Lessons from Havana

cubaIt is useful to remember that there is a place, not far from here, which makes our Wall Street worries look like luxury problems. The average salary in Cuba is around $20 US dollars a month, which is the equivalent of a regular dinner in a tourist restaurant in Habana Vieja. Economic contrasts border on surrealism, and yet Cuban society manages somehow to survive through a system of inventive informal businesses and exchanges that involve outsmarting the government and permanently playing a game of intrigue and paranoia.

The Cuban situation in the art sphere has always been equally perplexing: Cuba doesn’t have private galleries, art magazines or independent art foundations. Internet access is heavily restricted if at all available. Only a handful of artists (who normally live outside of the country) actually get to make a profit of their art. And yet over the years Cuba produced as many or more consequential artists than other countries who may boast of far stronger infrastructure and support system for the arts. Which leads me to ask: amidst all this soul-searching after the fall of the markets, can the Cuban example help the art world re-envision itself?

In Cuba it is really hard to get quick answers to anything, though, as reality is so complex. For starters, the meeting of the art world and the Cuban reality is an awkward one. The Havana Biennial, which just opened its 10th edition last week, is an event that best exemplifies the contrasts and ironies of today’s art world. Officially entitled “Globalization and Resistance,” one could see the event as the ultimate anti-Dubai, anti-Chelsea event. Yet, there was a parallel show precisely entitled “Chelsea,” comprised of New York artists who show at Chelsea galleries. The event seemed to be quite successful, no one seemed to think it was a contradiction to the curatorial premises of the biennial, and everyone seemed happy. The biennial per se, however, as well as the theoretical forum I attended, were much more true to form. Continue reading “Lessons from Havana”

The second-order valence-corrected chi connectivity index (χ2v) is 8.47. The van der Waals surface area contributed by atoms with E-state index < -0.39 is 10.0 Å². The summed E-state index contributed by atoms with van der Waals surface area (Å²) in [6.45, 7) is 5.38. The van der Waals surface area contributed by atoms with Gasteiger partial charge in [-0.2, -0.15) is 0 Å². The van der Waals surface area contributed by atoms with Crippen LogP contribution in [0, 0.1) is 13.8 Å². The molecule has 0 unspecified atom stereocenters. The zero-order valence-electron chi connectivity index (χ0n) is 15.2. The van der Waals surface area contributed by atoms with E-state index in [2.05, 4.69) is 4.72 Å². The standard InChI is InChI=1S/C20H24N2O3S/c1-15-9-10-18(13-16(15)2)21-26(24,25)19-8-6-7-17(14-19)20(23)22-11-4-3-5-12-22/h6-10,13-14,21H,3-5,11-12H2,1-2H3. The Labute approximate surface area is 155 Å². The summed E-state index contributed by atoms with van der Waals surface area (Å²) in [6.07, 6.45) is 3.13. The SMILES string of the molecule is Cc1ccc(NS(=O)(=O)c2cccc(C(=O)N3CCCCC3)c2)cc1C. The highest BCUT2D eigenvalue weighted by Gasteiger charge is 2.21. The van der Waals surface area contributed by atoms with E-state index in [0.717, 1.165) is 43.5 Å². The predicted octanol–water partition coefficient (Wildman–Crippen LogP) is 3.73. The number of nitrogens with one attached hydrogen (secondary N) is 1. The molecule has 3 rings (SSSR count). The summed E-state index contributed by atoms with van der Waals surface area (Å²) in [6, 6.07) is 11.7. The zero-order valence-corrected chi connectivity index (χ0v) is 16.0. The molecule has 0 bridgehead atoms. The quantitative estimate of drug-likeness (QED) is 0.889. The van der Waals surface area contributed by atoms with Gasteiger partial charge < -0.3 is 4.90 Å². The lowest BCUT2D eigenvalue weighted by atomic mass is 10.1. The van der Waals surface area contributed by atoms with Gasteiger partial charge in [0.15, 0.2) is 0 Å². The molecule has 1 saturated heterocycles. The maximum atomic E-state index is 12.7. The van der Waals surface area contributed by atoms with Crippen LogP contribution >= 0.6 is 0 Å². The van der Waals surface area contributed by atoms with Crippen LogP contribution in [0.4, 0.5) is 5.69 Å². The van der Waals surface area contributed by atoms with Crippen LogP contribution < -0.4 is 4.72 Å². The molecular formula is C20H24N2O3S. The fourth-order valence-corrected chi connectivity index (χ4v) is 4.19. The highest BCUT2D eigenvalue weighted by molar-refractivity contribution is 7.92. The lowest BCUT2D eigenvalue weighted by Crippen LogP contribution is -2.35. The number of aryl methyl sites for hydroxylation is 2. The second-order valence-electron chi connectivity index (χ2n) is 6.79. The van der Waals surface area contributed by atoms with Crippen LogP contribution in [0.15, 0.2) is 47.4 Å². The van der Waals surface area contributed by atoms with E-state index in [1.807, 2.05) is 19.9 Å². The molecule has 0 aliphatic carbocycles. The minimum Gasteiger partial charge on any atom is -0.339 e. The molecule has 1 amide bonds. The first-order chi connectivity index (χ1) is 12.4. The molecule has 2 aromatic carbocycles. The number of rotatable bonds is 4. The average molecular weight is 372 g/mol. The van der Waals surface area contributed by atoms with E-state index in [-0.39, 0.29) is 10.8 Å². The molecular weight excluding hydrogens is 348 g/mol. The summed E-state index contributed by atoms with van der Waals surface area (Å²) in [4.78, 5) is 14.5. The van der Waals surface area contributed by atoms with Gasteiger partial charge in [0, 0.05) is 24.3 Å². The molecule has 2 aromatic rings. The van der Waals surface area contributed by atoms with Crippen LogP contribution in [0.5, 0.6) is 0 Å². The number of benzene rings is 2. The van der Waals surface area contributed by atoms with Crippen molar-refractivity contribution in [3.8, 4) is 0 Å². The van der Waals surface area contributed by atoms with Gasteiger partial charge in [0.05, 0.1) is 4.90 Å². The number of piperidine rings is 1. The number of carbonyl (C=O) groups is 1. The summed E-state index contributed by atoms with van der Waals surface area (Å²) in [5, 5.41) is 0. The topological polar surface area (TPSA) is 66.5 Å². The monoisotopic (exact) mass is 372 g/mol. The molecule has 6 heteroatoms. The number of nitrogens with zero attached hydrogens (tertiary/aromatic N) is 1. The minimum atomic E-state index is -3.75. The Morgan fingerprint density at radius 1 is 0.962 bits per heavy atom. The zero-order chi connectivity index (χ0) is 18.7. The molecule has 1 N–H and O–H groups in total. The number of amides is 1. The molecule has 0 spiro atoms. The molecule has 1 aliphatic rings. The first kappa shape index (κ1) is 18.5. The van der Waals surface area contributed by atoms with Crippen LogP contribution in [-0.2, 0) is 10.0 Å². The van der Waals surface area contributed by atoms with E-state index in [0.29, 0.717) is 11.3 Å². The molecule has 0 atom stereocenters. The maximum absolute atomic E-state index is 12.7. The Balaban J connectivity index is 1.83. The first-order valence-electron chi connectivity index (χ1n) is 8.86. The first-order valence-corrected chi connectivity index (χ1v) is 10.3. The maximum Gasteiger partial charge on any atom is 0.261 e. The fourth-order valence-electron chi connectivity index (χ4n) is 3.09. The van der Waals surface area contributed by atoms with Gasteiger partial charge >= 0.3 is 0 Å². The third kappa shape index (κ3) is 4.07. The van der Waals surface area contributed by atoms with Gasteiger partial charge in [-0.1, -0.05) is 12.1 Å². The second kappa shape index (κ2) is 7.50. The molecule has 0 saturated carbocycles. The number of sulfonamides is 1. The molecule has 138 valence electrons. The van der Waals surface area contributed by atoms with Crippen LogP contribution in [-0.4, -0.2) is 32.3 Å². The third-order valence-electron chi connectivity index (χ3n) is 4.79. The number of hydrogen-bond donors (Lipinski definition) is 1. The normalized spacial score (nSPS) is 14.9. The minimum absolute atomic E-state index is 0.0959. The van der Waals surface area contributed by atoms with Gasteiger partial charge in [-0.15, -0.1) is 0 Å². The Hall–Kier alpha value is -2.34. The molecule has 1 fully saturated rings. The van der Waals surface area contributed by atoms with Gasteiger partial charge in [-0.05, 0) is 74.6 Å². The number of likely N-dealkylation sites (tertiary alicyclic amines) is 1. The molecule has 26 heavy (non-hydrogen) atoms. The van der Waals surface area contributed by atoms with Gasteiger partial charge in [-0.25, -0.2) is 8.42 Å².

Wishful remedies

small-is-the-new-bigThe abundance of unusually available VIP cards that started to circulate a few weeks before the Armory week foreshadowed what was to come: a slow fair with dealers putting the best face, few red dots in sight —now with the pretext that they are not anymore in vogue—and a rather enjoyable Armory vernissage on Wednesday night where art could be seen at a more leisurely pace. Only that the art on view turned was rather safe and unchallenging, in the best cases tending to small works by major artists — a good compromise between maintaining quality and affordability. Dealers appear to hang in there, many more accessible and nicer to customers than usual, trying not to compromise their prices, although the word out there was that all price tags were negotiable.